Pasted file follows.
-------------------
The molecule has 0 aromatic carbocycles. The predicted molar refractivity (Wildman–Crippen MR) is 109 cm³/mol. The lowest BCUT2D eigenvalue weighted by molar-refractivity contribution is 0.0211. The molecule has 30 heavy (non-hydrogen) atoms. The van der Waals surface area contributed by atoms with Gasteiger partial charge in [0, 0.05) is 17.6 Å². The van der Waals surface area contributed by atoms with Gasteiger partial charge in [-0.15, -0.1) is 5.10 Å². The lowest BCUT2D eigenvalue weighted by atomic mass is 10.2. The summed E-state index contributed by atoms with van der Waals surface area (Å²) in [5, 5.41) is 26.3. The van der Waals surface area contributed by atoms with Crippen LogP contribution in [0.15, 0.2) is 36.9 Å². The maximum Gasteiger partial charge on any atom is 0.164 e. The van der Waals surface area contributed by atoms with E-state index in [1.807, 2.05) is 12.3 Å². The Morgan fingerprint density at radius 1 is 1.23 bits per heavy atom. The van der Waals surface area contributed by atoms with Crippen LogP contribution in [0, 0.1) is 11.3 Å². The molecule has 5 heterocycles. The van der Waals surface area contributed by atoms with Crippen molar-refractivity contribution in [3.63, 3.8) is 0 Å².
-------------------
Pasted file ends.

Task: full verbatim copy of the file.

The molecule has 0 aromatic carbocycles. The predicted molar refractivity (Wildman–Crippen MR) is 109 cm³/mol. The lowest BCUT2D eigenvalue weighted by molar-refractivity contribution is 0.0211. The molecule has 30 heavy (non-hydrogen) atoms. The van der Waals surface area contributed by atoms with Gasteiger partial charge in [0, 0.05) is 17.6 Å². The van der Waals surface area contributed by atoms with Gasteiger partial charge in [-0.15, -0.1) is 5.10 Å². The lowest BCUT2D eigenvalue weighted by atomic mass is 10.2. The summed E-state index contributed by atoms with van der Waals surface area (Å²) in [5, 5.41) is 26.3. The van der Waals surface area contributed by atoms with Crippen LogP contribution in [0.15, 0.2) is 36.9 Å². The maximum Gasteiger partial charge on any atom is 0.164 e. The van der Waals surface area contributed by atoms with E-state index in [1.807, 2.05) is 12.3 Å². The Morgan fingerprint density at radius 1 is 1.23 bits per heavy atom. The van der Waals surface area contributed by atoms with Crippen LogP contribution in [0, 0.1) is 11.3 Å². The molecule has 5 heterocycles. The van der Waals surface area contributed by atoms with Crippen molar-refractivity contribution in [3.63, 3.8) is 0 Å².